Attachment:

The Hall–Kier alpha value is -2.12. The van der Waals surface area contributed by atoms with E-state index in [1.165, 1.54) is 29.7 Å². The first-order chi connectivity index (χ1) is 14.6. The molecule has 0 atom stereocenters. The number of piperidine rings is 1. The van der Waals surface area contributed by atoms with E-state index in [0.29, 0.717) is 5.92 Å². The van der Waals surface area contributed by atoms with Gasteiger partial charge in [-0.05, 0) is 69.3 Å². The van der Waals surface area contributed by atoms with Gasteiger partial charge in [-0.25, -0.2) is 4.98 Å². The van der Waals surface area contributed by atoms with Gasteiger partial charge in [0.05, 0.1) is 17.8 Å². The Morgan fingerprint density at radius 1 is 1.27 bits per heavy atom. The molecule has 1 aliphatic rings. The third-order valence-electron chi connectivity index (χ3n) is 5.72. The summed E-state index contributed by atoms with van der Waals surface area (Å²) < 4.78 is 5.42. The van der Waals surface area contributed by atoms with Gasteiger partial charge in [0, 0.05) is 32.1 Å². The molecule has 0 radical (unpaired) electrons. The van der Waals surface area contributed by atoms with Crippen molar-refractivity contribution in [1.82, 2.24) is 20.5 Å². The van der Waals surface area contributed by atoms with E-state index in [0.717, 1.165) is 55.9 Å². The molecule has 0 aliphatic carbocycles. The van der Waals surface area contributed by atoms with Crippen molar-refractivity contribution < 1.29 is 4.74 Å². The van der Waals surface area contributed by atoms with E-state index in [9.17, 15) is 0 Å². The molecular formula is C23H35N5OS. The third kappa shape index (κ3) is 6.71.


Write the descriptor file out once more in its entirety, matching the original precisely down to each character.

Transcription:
The Hall–Kier alpha value is -2.12. The van der Waals surface area contributed by atoms with E-state index in [1.165, 1.54) is 29.7 Å². The first-order chi connectivity index (χ1) is 14.6. The molecule has 0 atom stereocenters. The number of piperidine rings is 1. The van der Waals surface area contributed by atoms with E-state index in [0.29, 0.717) is 5.92 Å². The van der Waals surface area contributed by atoms with Gasteiger partial charge in [-0.05, 0) is 69.3 Å². The van der Waals surface area contributed by atoms with Gasteiger partial charge in [-0.25, -0.2) is 4.98 Å². The van der Waals surface area contributed by atoms with Gasteiger partial charge in [0.05, 0.1) is 17.8 Å². The Morgan fingerprint density at radius 1 is 1.27 bits per heavy atom. The molecule has 1 aliphatic rings. The third-order valence-electron chi connectivity index (χ3n) is 5.72. The summed E-state index contributed by atoms with van der Waals surface area (Å²) < 4.78 is 5.42. The van der Waals surface area contributed by atoms with Gasteiger partial charge in [0, 0.05) is 32.1 Å². The molecule has 0 radical (unpaired) electrons. The van der Waals surface area contributed by atoms with Crippen molar-refractivity contribution in [1.82, 2.24) is 20.5 Å². The van der Waals surface area contributed by atoms with E-state index in [0.717, 1.165) is 55.9 Å². The molecule has 0 aliphatic carbocycles. The van der Waals surface area contributed by atoms with Crippen molar-refractivity contribution < 1.29 is 4.74 Å². The van der Waals surface area contributed by atoms with E-state index in [9.17, 15) is 0 Å². The molecular formula is C23H35N5OS. The third kappa shape index (κ3) is 6.71.